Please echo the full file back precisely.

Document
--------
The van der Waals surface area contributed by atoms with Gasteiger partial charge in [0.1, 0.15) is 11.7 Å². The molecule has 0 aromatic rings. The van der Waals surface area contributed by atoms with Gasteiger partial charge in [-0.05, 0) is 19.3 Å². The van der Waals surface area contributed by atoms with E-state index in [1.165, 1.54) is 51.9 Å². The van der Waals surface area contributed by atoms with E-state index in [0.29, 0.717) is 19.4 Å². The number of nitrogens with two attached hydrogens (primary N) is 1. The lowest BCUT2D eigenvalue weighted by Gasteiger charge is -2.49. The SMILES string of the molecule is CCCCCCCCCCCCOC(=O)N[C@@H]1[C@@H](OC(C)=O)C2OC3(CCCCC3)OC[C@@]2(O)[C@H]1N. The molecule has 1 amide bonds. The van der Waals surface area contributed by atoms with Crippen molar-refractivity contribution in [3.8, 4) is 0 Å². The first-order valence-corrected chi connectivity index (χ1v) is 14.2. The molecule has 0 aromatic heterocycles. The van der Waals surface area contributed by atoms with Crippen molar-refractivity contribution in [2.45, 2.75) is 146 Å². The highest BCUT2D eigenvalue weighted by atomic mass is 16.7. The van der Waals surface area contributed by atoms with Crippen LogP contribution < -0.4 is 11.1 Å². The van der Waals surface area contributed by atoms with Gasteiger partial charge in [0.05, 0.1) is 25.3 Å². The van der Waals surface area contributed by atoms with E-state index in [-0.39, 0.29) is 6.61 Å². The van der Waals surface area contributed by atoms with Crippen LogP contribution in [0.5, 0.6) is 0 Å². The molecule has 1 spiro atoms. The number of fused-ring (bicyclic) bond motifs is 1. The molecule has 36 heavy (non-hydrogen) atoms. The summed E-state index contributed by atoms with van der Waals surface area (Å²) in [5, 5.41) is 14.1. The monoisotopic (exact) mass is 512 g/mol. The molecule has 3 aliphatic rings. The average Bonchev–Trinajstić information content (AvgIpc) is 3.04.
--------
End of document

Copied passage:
The van der Waals surface area contributed by atoms with Gasteiger partial charge in [0.1, 0.15) is 11.7 Å². The molecule has 0 aromatic rings. The van der Waals surface area contributed by atoms with Gasteiger partial charge in [-0.05, 0) is 19.3 Å². The van der Waals surface area contributed by atoms with E-state index in [1.165, 1.54) is 51.9 Å². The van der Waals surface area contributed by atoms with E-state index in [0.29, 0.717) is 19.4 Å². The number of nitrogens with two attached hydrogens (primary N) is 1. The lowest BCUT2D eigenvalue weighted by Gasteiger charge is -2.49. The SMILES string of the molecule is CCCCCCCCCCCCOC(=O)N[C@@H]1[C@@H](OC(C)=O)C2OC3(CCCCC3)OC[C@@]2(O)[C@H]1N. The molecule has 1 amide bonds. The van der Waals surface area contributed by atoms with Crippen molar-refractivity contribution in [3.8, 4) is 0 Å². The first-order valence-corrected chi connectivity index (χ1v) is 14.2. The molecule has 0 aromatic heterocycles. The van der Waals surface area contributed by atoms with Crippen molar-refractivity contribution in [2.45, 2.75) is 146 Å². The highest BCUT2D eigenvalue weighted by atomic mass is 16.7. The van der Waals surface area contributed by atoms with Crippen LogP contribution < -0.4 is 11.1 Å². The van der Waals surface area contributed by atoms with Gasteiger partial charge in [0.05, 0.1) is 25.3 Å². The van der Waals surface area contributed by atoms with E-state index in [-0.39, 0.29) is 6.61 Å². The van der Waals surface area contributed by atoms with Crippen LogP contribution in [0.5, 0.6) is 0 Å². The molecule has 1 spiro atoms. The number of fused-ring (bicyclic) bond motifs is 1. The molecule has 36 heavy (non-hydrogen) atoms. The summed E-state index contributed by atoms with van der Waals surface area (Å²) in [5, 5.41) is 14.1. The monoisotopic (exact) mass is 512 g/mol. The molecule has 3 aliphatic rings. The average Bonchev–Trinajstić information content (AvgIpc) is 3.04.